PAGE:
The Bible is the most read book in the world, with over four billion copies sold. But is there proof that anything in the holy book is true? The Bible covers well over a thousand years, and yet many doubt the historicity of the Bible. However, multiple recent archeological discoveries, such as proof of crucifixion and evidence for the Church of the Holy Sepulchre, provide physical evidence for many of the key events and individuals named in the Bible.
For years, scholars and students of the Bible have wondered, "Is the Bible a reliable historical source?" But now, there's proof of King David, the Prophet Isaiah, and even evidence that the Great Flood really happened. And in some cases, like the discovery of ancient Nazareth or the recovery of King Solomon's wall, archeologists have proven skeptics wrong with clear physical evidence.
Scholars continue to debate the reliability of the Bible, but with major archeological finds every year, it may only be a matter of time before we find physical proof for every biblical story.
Some skeptics doubt that Moses called up the 10 Egyptian plagues to free the Israelites from slavery. However, scientists believe they can provide explanations for the devastating plagues, which coincide with when the Bible claims Moses and the Israelites left Egypt.
Studies show that a dry period caused the Nile River to turn muddy, and a fresh water algae may have given the water a red appearance. This would explain the first plague that turned the Nile water into blood. The frogs, lice, and flies (plagues two, three, and four) followed the river's algae bloom. And diseases like malaria, brought by the insects, could have caused the death of cattle and human boils (plagues five and six). Finally, the eruption of a volcano on Santorini, 400 miles away, spewed ash and hail into the air, which may explain the fiery hail, locusts, and darkness of plagues seven, eight, and nine.
According to the Book of Genesis, the Tower of Babel was built by Noah's descendants who survived the Great Flood. They shared a common language and settled in Babylonia. But soon they strayed from God and built a great tower, which became a symbol of their pride. They said:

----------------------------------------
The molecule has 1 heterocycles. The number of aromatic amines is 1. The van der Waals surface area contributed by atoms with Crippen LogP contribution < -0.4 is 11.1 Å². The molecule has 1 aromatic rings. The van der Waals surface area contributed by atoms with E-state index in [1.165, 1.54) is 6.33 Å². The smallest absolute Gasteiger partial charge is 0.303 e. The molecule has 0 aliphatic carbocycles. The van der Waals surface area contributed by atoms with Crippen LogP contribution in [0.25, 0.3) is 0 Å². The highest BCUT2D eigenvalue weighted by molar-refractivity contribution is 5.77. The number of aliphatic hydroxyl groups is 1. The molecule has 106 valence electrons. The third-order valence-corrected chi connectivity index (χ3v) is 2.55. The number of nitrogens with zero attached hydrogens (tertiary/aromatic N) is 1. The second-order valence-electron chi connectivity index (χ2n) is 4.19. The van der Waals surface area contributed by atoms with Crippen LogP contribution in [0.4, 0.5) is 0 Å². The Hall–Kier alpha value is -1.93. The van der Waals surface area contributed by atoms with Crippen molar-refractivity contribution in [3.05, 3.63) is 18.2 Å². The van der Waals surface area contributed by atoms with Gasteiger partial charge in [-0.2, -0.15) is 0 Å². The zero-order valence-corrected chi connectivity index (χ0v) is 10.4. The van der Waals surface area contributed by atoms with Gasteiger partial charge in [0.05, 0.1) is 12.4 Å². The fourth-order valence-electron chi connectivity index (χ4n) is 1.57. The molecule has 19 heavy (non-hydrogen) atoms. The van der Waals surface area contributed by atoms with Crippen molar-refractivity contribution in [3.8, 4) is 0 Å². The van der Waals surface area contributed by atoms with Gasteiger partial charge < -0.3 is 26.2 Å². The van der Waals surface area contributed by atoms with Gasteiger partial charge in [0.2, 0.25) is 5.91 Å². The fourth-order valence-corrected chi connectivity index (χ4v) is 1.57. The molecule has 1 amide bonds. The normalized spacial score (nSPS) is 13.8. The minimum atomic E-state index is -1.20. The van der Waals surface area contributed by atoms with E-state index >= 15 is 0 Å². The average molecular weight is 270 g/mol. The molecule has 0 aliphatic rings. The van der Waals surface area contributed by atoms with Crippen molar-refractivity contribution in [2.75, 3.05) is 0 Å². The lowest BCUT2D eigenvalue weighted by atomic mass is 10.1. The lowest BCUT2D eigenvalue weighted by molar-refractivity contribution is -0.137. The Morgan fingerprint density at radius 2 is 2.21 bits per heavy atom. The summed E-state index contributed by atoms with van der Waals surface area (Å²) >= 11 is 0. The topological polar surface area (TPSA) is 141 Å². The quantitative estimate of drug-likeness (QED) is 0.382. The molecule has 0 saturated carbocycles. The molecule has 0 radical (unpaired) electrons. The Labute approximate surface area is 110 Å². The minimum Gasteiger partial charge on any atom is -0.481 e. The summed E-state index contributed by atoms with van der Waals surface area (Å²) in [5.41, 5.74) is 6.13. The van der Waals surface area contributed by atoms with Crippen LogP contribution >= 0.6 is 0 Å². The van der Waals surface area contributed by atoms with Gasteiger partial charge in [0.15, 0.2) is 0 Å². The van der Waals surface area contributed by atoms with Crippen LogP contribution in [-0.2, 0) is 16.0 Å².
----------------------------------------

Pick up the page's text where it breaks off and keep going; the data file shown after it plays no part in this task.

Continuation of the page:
Come, let us build ourselves a city, with a tower that reaches to the heavens, so that we may make a name for ourselves; otherwise we will be scattered over the face of the whole earth (Genesis 11:4).
An angry God struck down the people and scattered them, confusing their language so they could no longer speak with each other.
Due to the location and description of the tower, many argue that it may be one of the nearly thirty ziggurats discovered in ancient Babylonia. While there is not yet evidence linking the story with a specific ziggurat, physical proof may eventually connect Babel with Etemenanki, a true ziggurat in Babylon.
Many people claimed to discover physical evidence of Jesus Christ, like the Shroud of Turin and pieces of his crucifixion cross. However, in spite of centuries spent searching for physical proof that Jesus existed, the best evidence still comes from textual sources, such as the writings of the Jewish historian Flavius Josephus.
Though the authenticity of Josephus' writing has been called into question in the centuries since his life, he wrote only decades after the death of Jesus, and his texts record that he was a real person. He mentioned:
Now there was about this time Jesus... when Pilate, at the suggestion of the principal men among us, had condemned him to the cross, those that loved him at the first did not forsake him; for he appeared to them alive again the third day; as the divine prophets had foretold these and ten thousand other wonderful things concerning him. And the tribe of Christians so named from him are not extinct at this day.
On top of that, professionals claimed to find the nails that impaled Jesus, his crown of thorns, and other physical evidence of his existence.
Scientists have proven that over 7,000 years ago, a massive flood swept the Black Sea, submerging 100,000 square miles of land. The sea level rose over 100 feet, and potentially thousands of people perished in the flood.
The timing of the flood (5600 BCE) and the magnitude of it likely indicate that it's the same Great Flood mentioned in the Bible. However, a number of ancient societies told stories, such as the Babylonian Epic of Gilgamesh and the Greek and Roman story of Deucalion and Pyrrha, that mention a catastrophic flood.
It's possible that all these stories trace back to a common flood that devastated the ancient Near East.